In prudent asset management, the ratio of non-performing assets (NPA) has to be very low. However, the financial statements of most of the bigger banks show upsurge in net NPA ratios, even after making fairly larger provisions for the stressed assets. Smaller banks in the private sector have reported better performance compared to the bigger public sector banks.
Big banks and bigger losses
Out of the 26 public sector banks, 14 have incurred losses during FY 2016. The exception is the State Bank of India, the biggest and oldest bank. It has declared a net profit of Rs 12,224 crore, though lower than that of the previous year’s level of Rs 13,102 crore. Among its associate banks, only State Bank of Patiala could not retain its profit level during the year. Its loss is Rs 972 core as against the net profit of Rs 362 crore in FY 2015. Its gross NPA ratio has jumped during the year to 7.87 per cent from 5.41 per cent in the previous year. The smallest of the associate banks - State Bank of Mysore- has managed its bottom line at Rs 357 crore.
Among the nine big banks in the public sector – having a total business of above Rs 4 lakh crore – seven have reported losses. State Bank of India and Union Bank of India are the only exceptions. Banking giants having cross border business exposures have incurred losses for the first time in living memory. And the losses are humungous. To quote: Bank of India’s lost Rs 6089 crore; Bank of Baroda Rs 5375 crore; Punjab National Bank Rs 3974 crore and IDBI Bank Rs 3665 crore.
Of the 11 public sector banks in the business group of Rs 2 lakh to Rs 4 lakh, five have reported losses. Indian Overseas Bank suffered a higher loss than the previous year, at Rs 2897 crore. UCO Bank comes next with a loss of Rs 2799 crore. The other three banks are: Dena Bank: Rs 935 crore; Allahabad Bank Rs 743 crore and Corporation Bank Rs 506 crore.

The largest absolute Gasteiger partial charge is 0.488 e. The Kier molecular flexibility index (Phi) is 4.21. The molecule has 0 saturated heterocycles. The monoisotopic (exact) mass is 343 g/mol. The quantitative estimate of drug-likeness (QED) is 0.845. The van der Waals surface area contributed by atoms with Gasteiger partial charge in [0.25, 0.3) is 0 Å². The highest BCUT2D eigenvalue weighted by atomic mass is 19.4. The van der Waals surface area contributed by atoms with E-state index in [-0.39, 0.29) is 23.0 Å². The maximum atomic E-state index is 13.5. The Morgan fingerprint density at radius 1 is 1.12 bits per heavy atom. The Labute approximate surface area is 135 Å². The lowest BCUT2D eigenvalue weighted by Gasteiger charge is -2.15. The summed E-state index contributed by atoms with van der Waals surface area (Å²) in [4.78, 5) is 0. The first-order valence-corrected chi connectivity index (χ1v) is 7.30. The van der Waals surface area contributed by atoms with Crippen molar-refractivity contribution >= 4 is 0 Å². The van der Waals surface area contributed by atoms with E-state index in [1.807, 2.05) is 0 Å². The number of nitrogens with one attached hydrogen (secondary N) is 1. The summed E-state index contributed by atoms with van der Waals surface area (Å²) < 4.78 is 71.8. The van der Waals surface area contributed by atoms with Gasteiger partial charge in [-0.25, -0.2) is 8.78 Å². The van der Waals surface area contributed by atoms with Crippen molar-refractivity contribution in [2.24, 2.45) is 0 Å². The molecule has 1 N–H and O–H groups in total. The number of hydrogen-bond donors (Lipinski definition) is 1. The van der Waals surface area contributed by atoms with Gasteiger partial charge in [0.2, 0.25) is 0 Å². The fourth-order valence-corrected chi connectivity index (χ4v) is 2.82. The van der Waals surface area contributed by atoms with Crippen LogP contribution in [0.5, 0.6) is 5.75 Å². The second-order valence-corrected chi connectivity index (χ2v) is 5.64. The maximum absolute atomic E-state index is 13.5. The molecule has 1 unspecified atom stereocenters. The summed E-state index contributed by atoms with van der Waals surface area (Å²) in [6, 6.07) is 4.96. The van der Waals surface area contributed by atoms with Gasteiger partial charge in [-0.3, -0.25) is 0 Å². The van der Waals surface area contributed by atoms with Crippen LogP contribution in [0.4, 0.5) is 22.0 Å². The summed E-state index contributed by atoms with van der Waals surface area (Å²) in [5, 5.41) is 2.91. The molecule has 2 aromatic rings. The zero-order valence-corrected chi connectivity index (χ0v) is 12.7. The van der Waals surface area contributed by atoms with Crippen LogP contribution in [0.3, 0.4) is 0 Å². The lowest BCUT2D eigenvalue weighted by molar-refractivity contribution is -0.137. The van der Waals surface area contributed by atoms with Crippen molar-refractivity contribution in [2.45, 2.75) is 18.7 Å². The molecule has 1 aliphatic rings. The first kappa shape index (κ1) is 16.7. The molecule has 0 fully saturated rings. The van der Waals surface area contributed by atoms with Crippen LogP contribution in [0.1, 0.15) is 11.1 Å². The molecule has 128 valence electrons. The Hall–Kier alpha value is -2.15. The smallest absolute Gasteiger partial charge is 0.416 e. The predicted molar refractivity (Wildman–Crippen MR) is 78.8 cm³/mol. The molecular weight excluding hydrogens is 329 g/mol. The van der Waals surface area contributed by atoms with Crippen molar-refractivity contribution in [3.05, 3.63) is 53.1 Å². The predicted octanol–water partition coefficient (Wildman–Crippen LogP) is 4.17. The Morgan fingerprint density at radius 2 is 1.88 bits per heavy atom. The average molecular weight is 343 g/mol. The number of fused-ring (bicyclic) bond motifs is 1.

In the group of smaller banks having total business less than Rs 2 lakh, there are six banks, of which only two are in the red. One is State Bank of Patiala, quoted earlier and the other one is United Bank of India. Four banks in this group of smaller banks have made profits.
Smaller Banks and Lesser Losses
Smaller banks of the old generation in the private sector have maintained their bottom lines. All these 12 banks are smaller in size, having the total business volume less than Rs 2 lakh crore. Ten among them are much smaller, operating with business levels below Rs one lakh crore. Only two of the banks could not earn profits. The gross NPA ratios were much smaller in the case of all these banks compared to the big banks in the public sector. These were below 5 per cent in the case of these smaller banks. While the highest ratio for the bigger public sector banks was 17.40 per cent (Indian Overseas Bank), it was 8.32 per cent (Jammu and Kashmir Bank) in the case of private sector banks.
The bulging contaminated assets, partial contraction in interest income and the necessity of raising the provision coverage ratios are the factors that impinged on the bottom lines.
Drawing inferences from this limited analysis, it may be said that on the profit front during the year FY 2016, the performance of the smaller banks in the private sector was much better than that of the bigger banks in the public sector. Besides this, a review of the performance of new generation banks in the private sector during the same period reveals that all the six banks in this group have declared profits, keeping their gross NPA ratios under control.
In a snap shot, small banks appear to be more beautiful.